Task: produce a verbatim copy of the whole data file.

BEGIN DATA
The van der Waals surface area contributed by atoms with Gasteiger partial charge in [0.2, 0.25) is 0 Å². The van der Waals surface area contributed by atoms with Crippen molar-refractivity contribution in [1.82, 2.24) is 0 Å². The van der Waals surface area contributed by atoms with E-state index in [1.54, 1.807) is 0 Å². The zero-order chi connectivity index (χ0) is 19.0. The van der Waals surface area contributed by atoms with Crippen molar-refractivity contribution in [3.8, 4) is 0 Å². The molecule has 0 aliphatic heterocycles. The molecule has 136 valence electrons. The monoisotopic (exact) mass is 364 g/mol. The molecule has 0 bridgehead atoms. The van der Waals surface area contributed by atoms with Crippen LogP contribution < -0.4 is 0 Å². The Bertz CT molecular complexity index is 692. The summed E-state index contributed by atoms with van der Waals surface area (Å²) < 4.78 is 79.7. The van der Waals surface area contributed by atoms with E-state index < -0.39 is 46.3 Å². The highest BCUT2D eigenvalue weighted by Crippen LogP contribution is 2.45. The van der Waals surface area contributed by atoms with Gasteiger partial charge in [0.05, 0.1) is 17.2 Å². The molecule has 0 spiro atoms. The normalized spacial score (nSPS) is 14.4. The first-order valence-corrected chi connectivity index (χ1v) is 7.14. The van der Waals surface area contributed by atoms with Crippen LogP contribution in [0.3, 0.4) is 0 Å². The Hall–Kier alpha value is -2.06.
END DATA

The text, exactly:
The van der Waals surface area contributed by atoms with Gasteiger partial charge in [0.2, 0.25) is 0 Å². The van der Waals surface area contributed by atoms with Crippen molar-refractivity contribution in [1.82, 2.24) is 0 Å². The van der Waals surface area contributed by atoms with E-state index in [1.54, 1.807) is 0 Å². The zero-order chi connectivity index (χ0) is 19.0. The van der Waals surface area contributed by atoms with Crippen molar-refractivity contribution in [3.8, 4) is 0 Å². The molecule has 0 aliphatic heterocycles. The molecule has 136 valence electrons. The monoisotopic (exact) mass is 364 g/mol. The molecule has 0 bridgehead atoms. The van der Waals surface area contributed by atoms with Crippen LogP contribution < -0.4 is 0 Å². The Bertz CT molecular complexity index is 692. The summed E-state index contributed by atoms with van der Waals surface area (Å²) < 4.78 is 79.7. The van der Waals surface area contributed by atoms with E-state index < -0.39 is 46.3 Å². The highest BCUT2D eigenvalue weighted by Crippen LogP contribution is 2.45. The van der Waals surface area contributed by atoms with Gasteiger partial charge in [0.05, 0.1) is 17.2 Å². The molecule has 0 spiro atoms. The normalized spacial score (nSPS) is 14.4. The first-order valence-corrected chi connectivity index (χ1v) is 7.14. The van der Waals surface area contributed by atoms with Crippen LogP contribution in [0.3, 0.4) is 0 Å². The Hall–Kier alpha value is -2.06.